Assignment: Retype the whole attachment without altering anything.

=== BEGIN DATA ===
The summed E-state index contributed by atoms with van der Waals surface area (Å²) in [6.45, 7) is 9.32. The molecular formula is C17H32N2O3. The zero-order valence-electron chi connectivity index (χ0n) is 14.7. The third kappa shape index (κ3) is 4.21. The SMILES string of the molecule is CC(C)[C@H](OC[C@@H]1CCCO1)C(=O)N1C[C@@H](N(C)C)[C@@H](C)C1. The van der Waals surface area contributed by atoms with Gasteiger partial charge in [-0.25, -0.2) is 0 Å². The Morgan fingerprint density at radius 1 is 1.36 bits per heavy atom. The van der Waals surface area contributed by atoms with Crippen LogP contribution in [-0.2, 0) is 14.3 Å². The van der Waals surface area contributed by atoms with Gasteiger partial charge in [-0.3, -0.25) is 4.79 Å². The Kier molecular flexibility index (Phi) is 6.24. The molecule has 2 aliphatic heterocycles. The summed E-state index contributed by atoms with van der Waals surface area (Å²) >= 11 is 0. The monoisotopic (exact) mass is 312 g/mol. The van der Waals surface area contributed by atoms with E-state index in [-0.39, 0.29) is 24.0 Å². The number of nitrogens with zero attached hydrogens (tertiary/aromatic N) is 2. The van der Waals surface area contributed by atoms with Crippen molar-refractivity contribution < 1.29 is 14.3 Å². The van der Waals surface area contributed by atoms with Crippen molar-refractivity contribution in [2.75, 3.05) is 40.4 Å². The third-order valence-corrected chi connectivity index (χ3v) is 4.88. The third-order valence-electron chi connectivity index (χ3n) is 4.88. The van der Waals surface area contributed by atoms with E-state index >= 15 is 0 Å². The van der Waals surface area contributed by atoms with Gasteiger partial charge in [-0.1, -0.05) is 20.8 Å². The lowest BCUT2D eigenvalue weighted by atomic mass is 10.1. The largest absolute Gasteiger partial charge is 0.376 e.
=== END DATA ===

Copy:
The summed E-state index contributed by atoms with van der Waals surface area (Å²) in [6.45, 7) is 9.32. The molecular formula is C17H32N2O3. The zero-order valence-electron chi connectivity index (χ0n) is 14.7. The third kappa shape index (κ3) is 4.21. The SMILES string of the molecule is CC(C)[C@H](OC[C@@H]1CCCO1)C(=O)N1C[C@@H](N(C)C)[C@@H](C)C1. The van der Waals surface area contributed by atoms with Gasteiger partial charge in [-0.25, -0.2) is 0 Å². The Morgan fingerprint density at radius 1 is 1.36 bits per heavy atom. The van der Waals surface area contributed by atoms with Crippen LogP contribution in [-0.2, 0) is 14.3 Å². The van der Waals surface area contributed by atoms with Gasteiger partial charge in [-0.3, -0.25) is 4.79 Å². The Kier molecular flexibility index (Phi) is 6.24. The molecule has 2 aliphatic heterocycles. The summed E-state index contributed by atoms with van der Waals surface area (Å²) >= 11 is 0. The monoisotopic (exact) mass is 312 g/mol. The van der Waals surface area contributed by atoms with E-state index in [-0.39, 0.29) is 24.0 Å². The number of nitrogens with zero attached hydrogens (tertiary/aromatic N) is 2. The van der Waals surface area contributed by atoms with Crippen molar-refractivity contribution < 1.29 is 14.3 Å². The van der Waals surface area contributed by atoms with Crippen molar-refractivity contribution in [2.75, 3.05) is 40.4 Å². The third-order valence-corrected chi connectivity index (χ3v) is 4.88. The third-order valence-electron chi connectivity index (χ3n) is 4.88. The van der Waals surface area contributed by atoms with E-state index >= 15 is 0 Å². The van der Waals surface area contributed by atoms with Gasteiger partial charge in [-0.1, -0.05) is 20.8 Å². The lowest BCUT2D eigenvalue weighted by atomic mass is 10.1. The largest absolute Gasteiger partial charge is 0.376 e.